Dr. Molly's Chiropractic Story


It can be pretty intimidating trying to choose a new doctor… particularly a chiropractor. Many of our new patients have never been to a doctor of chiropractic before and know little or nothing about chiropractic, the conditions it can help, or what it is (exactly) that chiropractors do. Our patients often ask why their medical doctor never told them about chiropractic care. The answer is quite simple really. Despite the nearly 110 years which chiropractic has been in existence, many medical doctors tend to know very little of what chiropractors do, the conditions they can help or, the results they can help their patients to achieve. When Dr. Molly first came to Saint Albans, not ONE medical doctor would refer any of their patients to a chiropractor.  This has certainly changed with referral from the majority of medical doctors referring to Dr. Molly because of her results and reputation.


In the thirteen years since she has been in practice, Dr. Molly has worked very hard to change the way our community views chiropractic. When Dr. Molly received her doctorate in 1995, she made a commitment to teach others about chiropractic but, her strong conviction stems from something even deeper than that. Long before she became a chiropractor, she was one of their harshest critics. How is it that she who once denounced chiropractic so strongly, went on to become a doctor of chiropractic herself?! It is pretty amazing, actually…read on to find out more.


Dr. Molly is a fifth generation Vermonter who was born in St. Albans, VT at Kerb's Hospital …by Dr. Rath… like everyone else! Her parents were originally from Barre, VT. Her father worked as an U.S. Customs Inspector for 30 years. Early on in his career, he was transferred to the Alburgh border crossing. Some of her elder siblings received their early schooling in Alburgh, VT and MVU. However, as the youngest of six children, by the time     Dr. Molly reached school age, the family had relocated, this time to Champlain, NY. This is where Dr. Molly grew up and went to school. She was very active in Student Government and, she earned all of her varsity letters in sports by the end of her freshman year. During high school, at age 15, Dr. Molly herself became injured during a vigorous game of basketball. She was checked up against the wall, suffered a spinal fracture and, became paralyzed…from the waist down.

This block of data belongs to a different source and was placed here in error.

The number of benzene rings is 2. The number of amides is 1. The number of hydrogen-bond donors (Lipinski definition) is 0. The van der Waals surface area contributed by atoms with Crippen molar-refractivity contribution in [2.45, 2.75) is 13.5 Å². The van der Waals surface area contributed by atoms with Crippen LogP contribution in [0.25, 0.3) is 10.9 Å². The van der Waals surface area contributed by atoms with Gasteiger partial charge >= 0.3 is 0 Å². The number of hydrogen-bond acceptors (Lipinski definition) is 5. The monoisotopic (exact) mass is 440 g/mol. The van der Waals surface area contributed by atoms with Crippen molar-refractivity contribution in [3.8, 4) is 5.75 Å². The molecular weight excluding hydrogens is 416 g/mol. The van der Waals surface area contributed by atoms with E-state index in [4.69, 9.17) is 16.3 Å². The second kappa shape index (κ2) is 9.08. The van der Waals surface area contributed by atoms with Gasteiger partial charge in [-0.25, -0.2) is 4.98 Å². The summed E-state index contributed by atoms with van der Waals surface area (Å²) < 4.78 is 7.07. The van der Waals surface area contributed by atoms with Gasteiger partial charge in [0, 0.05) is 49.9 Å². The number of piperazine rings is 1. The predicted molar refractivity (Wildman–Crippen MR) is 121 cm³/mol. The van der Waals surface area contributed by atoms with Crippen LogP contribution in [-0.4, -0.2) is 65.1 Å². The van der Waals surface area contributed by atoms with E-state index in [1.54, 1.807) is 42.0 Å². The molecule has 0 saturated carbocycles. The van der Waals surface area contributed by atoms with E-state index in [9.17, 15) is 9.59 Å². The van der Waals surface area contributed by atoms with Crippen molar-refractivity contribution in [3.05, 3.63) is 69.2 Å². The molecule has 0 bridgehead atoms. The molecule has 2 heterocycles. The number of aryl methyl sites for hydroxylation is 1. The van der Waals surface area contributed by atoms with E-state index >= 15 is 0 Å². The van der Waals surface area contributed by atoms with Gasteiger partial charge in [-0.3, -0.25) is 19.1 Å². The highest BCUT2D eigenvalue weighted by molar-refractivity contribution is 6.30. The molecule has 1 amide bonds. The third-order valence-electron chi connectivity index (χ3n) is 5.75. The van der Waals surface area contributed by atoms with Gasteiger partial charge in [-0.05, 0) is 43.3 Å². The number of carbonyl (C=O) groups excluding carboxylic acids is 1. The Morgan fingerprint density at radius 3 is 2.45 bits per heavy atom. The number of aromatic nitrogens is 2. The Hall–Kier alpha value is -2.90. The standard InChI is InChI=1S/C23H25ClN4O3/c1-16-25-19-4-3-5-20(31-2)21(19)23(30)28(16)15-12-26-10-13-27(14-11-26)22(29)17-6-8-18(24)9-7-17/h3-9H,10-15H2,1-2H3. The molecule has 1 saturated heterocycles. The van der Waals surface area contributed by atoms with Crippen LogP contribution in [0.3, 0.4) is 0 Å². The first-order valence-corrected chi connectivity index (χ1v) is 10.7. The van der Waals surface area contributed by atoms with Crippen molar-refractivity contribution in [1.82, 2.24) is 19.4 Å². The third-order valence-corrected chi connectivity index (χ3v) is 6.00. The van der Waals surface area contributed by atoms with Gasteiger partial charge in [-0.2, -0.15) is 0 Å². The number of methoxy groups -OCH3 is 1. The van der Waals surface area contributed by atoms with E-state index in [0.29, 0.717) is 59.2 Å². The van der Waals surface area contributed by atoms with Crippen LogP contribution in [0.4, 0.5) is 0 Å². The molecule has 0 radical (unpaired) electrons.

Over the course of a year, after this spinal cord injury, she continued her studies at home and, worked endlessly to learn how to walk again. Fiercely determined, she did indeed re-learn how to walk. The following year, when she was only 16, Dr. Molly's father had a severe heart attack and died. She and her father were very close. As you can well imagine this horribly unexpected incident traumatized her. When it came time to go to college, she decided to pursue a career in Medicine. Her early experiences with doctors had left her disheartened with the profession and, she was determined to make a difference. Her reason for embarking on this particular journey was probably not unlike many who had gone before her or since but, the reasoning was assuredly quite different. She often felt as if her doctors had used complex medical terms and failed to communicate with her on an appropriate level. She had a strong sense that she was not the only patient who had ever felt this way regardless of age or individual life experience.


She applied to several colleges and was accepted to each of those to which she had applied-she was even offered a full, academic scholarship to Harvard. Despite the fact that her mother, worried about how she would pay for college, could not understand her decision to go to a state school, she chose instead to continue her studies at SUNY Albany. As a child of a widowed parent, Dr. Molly did not have the financial support that many of her fellow students enjoyed. She worked part-time throughout her undergraduate years. She worked in just about every possible job that she could. At various times, she worked as a counter person at McDonald's, a jewelry salesclerk at Zayre's, and, a deli person at Grand Union as well as work-study jobs for the Dean of Students and Science professors…and she even drove taxi!